Cleaning up the Little Blackfoot

By Rob Roberts
In November 2008, a plume of orange, metals-laden water rushed down the Little Blackfoot River, coloring it for miles downstream.  An adit at an abandoned mine site had backed up and blown out – similar to the recent and highly publicized event on the Animas River.  
But this toxic slurry would garner no national coverage and remains unmitigated to this day. While Superfund actions are cleaning up the mainstem Clark Fork River and many tributaries are undergoing a massive facelift – more than $60 million dollars has been allocated from a settlement with Atlantic Richfield Company (ARCO) over past natural resource damages – the headwaters of the Little Blackfoot River lie outside the legal scope of this historic restoration program.  
Yet the impact to fisheries and water quality from legacy hardrock mining is undeniable:  The Little Blackfoot River has seven tributaries listed by the EPA as impaired by metals, and fifteen mine sites in the Little Blackfoot River watershed are found on the Montana State Priority Mine List.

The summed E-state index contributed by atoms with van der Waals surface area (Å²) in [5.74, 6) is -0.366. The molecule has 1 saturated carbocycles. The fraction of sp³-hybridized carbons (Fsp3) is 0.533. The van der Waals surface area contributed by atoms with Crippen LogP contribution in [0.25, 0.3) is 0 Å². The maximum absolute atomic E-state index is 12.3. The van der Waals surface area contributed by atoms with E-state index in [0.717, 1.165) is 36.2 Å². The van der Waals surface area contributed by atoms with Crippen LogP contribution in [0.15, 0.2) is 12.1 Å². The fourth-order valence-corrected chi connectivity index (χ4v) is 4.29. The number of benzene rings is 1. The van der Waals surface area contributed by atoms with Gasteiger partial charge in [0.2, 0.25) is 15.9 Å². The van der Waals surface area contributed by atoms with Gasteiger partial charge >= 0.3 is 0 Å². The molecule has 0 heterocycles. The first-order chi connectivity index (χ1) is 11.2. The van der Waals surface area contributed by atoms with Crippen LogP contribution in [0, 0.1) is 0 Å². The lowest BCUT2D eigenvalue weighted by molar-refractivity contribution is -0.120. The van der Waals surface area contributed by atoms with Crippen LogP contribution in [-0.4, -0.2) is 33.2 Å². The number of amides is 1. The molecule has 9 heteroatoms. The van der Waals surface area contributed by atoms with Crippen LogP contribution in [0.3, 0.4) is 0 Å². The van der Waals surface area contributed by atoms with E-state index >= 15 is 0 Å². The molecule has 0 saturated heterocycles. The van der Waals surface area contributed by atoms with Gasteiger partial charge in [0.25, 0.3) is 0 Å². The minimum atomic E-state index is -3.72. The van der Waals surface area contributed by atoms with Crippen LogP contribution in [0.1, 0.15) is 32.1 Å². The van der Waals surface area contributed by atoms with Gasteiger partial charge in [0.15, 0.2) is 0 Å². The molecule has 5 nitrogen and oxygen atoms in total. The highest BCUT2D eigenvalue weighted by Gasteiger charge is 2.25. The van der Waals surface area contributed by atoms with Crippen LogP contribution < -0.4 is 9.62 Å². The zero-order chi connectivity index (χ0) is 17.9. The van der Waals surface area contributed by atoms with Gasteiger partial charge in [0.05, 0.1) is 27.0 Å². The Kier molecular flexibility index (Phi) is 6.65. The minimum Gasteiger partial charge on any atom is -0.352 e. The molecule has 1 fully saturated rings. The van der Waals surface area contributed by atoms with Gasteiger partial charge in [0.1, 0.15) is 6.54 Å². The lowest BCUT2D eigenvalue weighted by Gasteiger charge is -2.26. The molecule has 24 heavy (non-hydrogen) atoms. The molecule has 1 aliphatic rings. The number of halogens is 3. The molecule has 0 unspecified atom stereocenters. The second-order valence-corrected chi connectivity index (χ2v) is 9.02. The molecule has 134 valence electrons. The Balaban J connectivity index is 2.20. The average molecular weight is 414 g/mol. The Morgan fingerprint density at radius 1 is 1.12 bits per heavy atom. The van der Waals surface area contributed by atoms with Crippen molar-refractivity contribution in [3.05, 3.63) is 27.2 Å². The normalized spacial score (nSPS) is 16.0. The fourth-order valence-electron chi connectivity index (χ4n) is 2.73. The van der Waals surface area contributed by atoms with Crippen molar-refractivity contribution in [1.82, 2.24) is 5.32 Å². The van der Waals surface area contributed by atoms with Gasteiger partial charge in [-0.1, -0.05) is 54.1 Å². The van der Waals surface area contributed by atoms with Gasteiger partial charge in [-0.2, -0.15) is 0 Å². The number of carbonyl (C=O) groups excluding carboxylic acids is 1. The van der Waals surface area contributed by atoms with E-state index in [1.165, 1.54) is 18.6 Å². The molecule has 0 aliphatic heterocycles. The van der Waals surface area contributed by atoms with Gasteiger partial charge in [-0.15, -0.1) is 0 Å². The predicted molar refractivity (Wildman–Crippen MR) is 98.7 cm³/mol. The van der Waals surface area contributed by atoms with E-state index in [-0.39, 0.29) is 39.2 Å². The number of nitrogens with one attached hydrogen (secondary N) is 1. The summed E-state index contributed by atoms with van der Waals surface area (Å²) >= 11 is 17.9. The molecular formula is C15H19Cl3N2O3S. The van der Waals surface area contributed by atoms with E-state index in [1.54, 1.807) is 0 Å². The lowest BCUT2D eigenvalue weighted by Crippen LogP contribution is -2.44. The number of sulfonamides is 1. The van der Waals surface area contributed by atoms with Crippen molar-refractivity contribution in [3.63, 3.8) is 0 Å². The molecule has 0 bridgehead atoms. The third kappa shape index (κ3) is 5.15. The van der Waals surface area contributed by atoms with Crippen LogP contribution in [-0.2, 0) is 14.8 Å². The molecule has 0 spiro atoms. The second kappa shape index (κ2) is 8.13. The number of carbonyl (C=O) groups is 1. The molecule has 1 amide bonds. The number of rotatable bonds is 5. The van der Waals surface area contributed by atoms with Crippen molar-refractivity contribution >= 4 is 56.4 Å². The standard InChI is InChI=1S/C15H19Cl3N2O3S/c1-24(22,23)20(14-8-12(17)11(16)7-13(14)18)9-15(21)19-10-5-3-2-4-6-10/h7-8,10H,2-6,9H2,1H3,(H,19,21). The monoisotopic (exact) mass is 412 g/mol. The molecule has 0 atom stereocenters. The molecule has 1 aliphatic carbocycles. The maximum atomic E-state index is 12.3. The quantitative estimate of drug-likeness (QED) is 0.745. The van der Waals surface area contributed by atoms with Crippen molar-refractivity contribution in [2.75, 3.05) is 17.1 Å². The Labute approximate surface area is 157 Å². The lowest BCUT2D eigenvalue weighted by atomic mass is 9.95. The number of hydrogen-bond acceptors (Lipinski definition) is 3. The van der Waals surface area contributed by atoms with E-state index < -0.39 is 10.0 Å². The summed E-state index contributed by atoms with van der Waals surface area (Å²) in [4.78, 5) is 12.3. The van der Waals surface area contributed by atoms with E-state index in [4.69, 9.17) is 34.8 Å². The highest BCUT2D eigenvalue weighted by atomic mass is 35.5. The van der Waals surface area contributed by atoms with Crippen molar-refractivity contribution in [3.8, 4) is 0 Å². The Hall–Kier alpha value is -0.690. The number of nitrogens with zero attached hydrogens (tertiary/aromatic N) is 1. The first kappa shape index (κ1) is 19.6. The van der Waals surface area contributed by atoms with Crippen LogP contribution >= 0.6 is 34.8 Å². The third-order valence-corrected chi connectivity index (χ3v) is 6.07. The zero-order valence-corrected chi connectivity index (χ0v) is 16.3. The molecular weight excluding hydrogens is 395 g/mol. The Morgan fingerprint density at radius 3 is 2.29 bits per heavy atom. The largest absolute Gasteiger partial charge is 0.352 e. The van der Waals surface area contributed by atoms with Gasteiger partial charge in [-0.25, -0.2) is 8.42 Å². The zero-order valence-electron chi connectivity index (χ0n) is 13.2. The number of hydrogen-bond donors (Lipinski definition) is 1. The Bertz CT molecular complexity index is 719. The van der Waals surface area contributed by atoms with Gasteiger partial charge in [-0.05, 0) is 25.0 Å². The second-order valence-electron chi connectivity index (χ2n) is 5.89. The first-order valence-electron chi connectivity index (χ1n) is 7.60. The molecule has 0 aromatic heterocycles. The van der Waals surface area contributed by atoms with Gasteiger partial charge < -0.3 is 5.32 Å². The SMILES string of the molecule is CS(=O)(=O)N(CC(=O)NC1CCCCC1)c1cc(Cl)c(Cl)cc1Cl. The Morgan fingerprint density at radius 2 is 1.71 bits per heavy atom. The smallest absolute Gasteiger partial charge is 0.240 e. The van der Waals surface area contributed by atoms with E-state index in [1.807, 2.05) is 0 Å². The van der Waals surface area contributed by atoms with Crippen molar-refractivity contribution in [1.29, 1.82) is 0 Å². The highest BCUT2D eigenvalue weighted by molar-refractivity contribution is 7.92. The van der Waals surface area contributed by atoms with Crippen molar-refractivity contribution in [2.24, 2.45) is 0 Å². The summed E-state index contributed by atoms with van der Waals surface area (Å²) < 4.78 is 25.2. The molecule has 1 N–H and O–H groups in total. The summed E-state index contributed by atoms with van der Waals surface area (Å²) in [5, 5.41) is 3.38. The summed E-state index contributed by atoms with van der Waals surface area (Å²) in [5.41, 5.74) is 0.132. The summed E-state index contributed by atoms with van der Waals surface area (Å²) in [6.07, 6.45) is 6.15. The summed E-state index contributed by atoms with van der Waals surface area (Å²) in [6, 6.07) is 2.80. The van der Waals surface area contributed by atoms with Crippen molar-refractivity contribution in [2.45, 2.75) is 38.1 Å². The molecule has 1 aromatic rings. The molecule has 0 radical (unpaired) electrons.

At the same time, the state of Montana’s environmental agency lost its federal appropriation that funded its hardrock mine cleanup efforts, and the Forest Service is facing annual budget shortfalls. To counteract this lack of capacity and available funding, Trout Unlimited has spearheaded an effort to organize a coalition of private landowners, local governments and other stakeholders to increase the scope and scale of abandoned mine reclamation in the Little Blackfoot River watershed.  
TU first completed a Metals Restoration Strategy for the Little Blackfoot River, which identified the primary causes of metals impairment, described management measures needed to achieve metals reductions, and prioritized future reclamation actions and then developed MOUs with the Helena National Forest, Powell County and Deer Lodge Valley Conservation District to facilitate assessment, design and implementation. In the last six months alone, TU has helped secure more than half a million dollars water and soil sampling and on-the-ground reclamation projects.  The first mine reclamation project from this effort – removing 4,000 cubic yards of contaminated waste rock from Telegraph Creek at the Lilly Orphan Boy Mine – will take place in the summer of 2016.

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